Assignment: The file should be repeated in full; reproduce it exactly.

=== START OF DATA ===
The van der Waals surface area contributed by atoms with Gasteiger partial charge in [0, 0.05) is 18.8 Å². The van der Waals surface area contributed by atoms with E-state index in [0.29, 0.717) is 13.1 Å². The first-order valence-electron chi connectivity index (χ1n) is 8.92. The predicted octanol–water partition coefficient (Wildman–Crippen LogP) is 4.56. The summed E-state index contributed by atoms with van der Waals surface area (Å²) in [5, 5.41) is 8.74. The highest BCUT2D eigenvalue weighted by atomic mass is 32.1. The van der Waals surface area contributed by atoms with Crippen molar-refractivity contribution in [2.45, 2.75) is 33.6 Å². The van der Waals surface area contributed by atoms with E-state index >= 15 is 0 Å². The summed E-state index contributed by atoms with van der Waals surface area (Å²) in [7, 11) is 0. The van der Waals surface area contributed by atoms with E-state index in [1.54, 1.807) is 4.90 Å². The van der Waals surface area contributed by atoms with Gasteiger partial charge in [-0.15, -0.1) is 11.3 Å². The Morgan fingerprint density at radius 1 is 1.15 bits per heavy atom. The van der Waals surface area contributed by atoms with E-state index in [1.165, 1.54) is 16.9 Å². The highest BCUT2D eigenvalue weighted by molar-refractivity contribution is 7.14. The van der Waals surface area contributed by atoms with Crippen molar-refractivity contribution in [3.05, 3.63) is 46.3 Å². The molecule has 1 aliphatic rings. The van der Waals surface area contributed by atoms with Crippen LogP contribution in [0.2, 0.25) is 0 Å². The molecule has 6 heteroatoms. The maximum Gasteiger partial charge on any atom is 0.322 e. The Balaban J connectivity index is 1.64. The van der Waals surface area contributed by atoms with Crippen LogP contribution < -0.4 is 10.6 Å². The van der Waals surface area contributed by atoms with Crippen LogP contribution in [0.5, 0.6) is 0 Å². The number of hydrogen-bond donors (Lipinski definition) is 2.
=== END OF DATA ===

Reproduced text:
The van der Waals surface area contributed by atoms with Gasteiger partial charge in [0, 0.05) is 18.8 Å². The van der Waals surface area contributed by atoms with E-state index in [0.29, 0.717) is 13.1 Å². The first-order valence-electron chi connectivity index (χ1n) is 8.92. The predicted octanol–water partition coefficient (Wildman–Crippen LogP) is 4.56. The summed E-state index contributed by atoms with van der Waals surface area (Å²) in [5, 5.41) is 8.74. The highest BCUT2D eigenvalue weighted by atomic mass is 32.1. The van der Waals surface area contributed by atoms with Crippen molar-refractivity contribution in [2.45, 2.75) is 33.6 Å². The van der Waals surface area contributed by atoms with E-state index >= 15 is 0 Å². The summed E-state index contributed by atoms with van der Waals surface area (Å²) in [7, 11) is 0. The van der Waals surface area contributed by atoms with E-state index in [1.54, 1.807) is 4.90 Å². The van der Waals surface area contributed by atoms with Gasteiger partial charge in [-0.15, -0.1) is 11.3 Å². The Morgan fingerprint density at radius 1 is 1.15 bits per heavy atom. The van der Waals surface area contributed by atoms with E-state index in [1.165, 1.54) is 16.9 Å². The highest BCUT2D eigenvalue weighted by molar-refractivity contribution is 7.14. The van der Waals surface area contributed by atoms with Crippen molar-refractivity contribution in [3.05, 3.63) is 46.3 Å². The molecule has 1 aliphatic rings. The van der Waals surface area contributed by atoms with Crippen LogP contribution in [0.2, 0.25) is 0 Å². The molecule has 6 heteroatoms. The maximum Gasteiger partial charge on any atom is 0.322 e. The Balaban J connectivity index is 1.64. The van der Waals surface area contributed by atoms with Crippen LogP contribution < -0.4 is 10.6 Å². The van der Waals surface area contributed by atoms with Crippen LogP contribution in [0.5, 0.6) is 0 Å². The number of hydrogen-bond donors (Lipinski definition) is 2.